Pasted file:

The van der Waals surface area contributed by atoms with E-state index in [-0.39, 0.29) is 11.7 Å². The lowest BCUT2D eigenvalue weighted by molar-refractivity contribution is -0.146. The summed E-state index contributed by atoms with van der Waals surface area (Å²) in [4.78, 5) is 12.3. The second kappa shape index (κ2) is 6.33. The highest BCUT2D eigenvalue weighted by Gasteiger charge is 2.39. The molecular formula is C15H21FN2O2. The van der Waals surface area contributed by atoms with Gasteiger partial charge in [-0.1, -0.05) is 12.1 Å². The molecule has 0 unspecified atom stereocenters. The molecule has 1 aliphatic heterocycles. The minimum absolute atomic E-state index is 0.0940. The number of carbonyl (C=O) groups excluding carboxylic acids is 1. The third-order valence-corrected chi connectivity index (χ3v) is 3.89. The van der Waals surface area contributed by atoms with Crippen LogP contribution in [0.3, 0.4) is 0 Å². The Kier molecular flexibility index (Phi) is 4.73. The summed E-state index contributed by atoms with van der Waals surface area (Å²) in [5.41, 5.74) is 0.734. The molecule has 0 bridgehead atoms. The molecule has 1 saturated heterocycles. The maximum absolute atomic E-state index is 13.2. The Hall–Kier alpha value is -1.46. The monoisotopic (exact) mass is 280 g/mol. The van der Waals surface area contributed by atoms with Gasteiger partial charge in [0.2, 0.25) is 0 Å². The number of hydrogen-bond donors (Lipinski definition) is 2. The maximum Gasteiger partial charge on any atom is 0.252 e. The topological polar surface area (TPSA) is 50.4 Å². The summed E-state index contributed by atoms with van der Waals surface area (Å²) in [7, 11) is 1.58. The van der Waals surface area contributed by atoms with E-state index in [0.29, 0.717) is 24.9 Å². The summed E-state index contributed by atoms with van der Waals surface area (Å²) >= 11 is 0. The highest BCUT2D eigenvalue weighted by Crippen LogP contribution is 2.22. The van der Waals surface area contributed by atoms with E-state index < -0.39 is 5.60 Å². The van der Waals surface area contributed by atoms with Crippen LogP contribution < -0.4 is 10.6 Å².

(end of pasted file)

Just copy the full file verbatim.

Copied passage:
The van der Waals surface area contributed by atoms with E-state index in [-0.39, 0.29) is 11.7 Å². The lowest BCUT2D eigenvalue weighted by molar-refractivity contribution is -0.146. The summed E-state index contributed by atoms with van der Waals surface area (Å²) in [4.78, 5) is 12.3. The second kappa shape index (κ2) is 6.33. The highest BCUT2D eigenvalue weighted by Gasteiger charge is 2.39. The molecular formula is C15H21FN2O2. The van der Waals surface area contributed by atoms with Gasteiger partial charge in [-0.1, -0.05) is 12.1 Å². The molecule has 0 unspecified atom stereocenters. The molecule has 1 aliphatic heterocycles. The minimum absolute atomic E-state index is 0.0940. The number of carbonyl (C=O) groups excluding carboxylic acids is 1. The third-order valence-corrected chi connectivity index (χ3v) is 3.89. The van der Waals surface area contributed by atoms with Crippen LogP contribution in [0.3, 0.4) is 0 Å². The Kier molecular flexibility index (Phi) is 4.73. The summed E-state index contributed by atoms with van der Waals surface area (Å²) in [5.41, 5.74) is 0.734. The molecule has 0 bridgehead atoms. The molecule has 1 saturated heterocycles. The maximum absolute atomic E-state index is 13.2. The Hall–Kier alpha value is -1.46. The monoisotopic (exact) mass is 280 g/mol. The van der Waals surface area contributed by atoms with Gasteiger partial charge in [0.2, 0.25) is 0 Å². The number of hydrogen-bond donors (Lipinski definition) is 2. The maximum Gasteiger partial charge on any atom is 0.252 e. The topological polar surface area (TPSA) is 50.4 Å². The summed E-state index contributed by atoms with van der Waals surface area (Å²) in [7, 11) is 1.58. The van der Waals surface area contributed by atoms with E-state index in [0.29, 0.717) is 24.9 Å². The summed E-state index contributed by atoms with van der Waals surface area (Å²) >= 11 is 0. The highest BCUT2D eigenvalue weighted by Crippen LogP contribution is 2.22. The van der Waals surface area contributed by atoms with E-state index < -0.39 is 5.60 Å². The van der Waals surface area contributed by atoms with Crippen LogP contribution < -0.4 is 10.6 Å².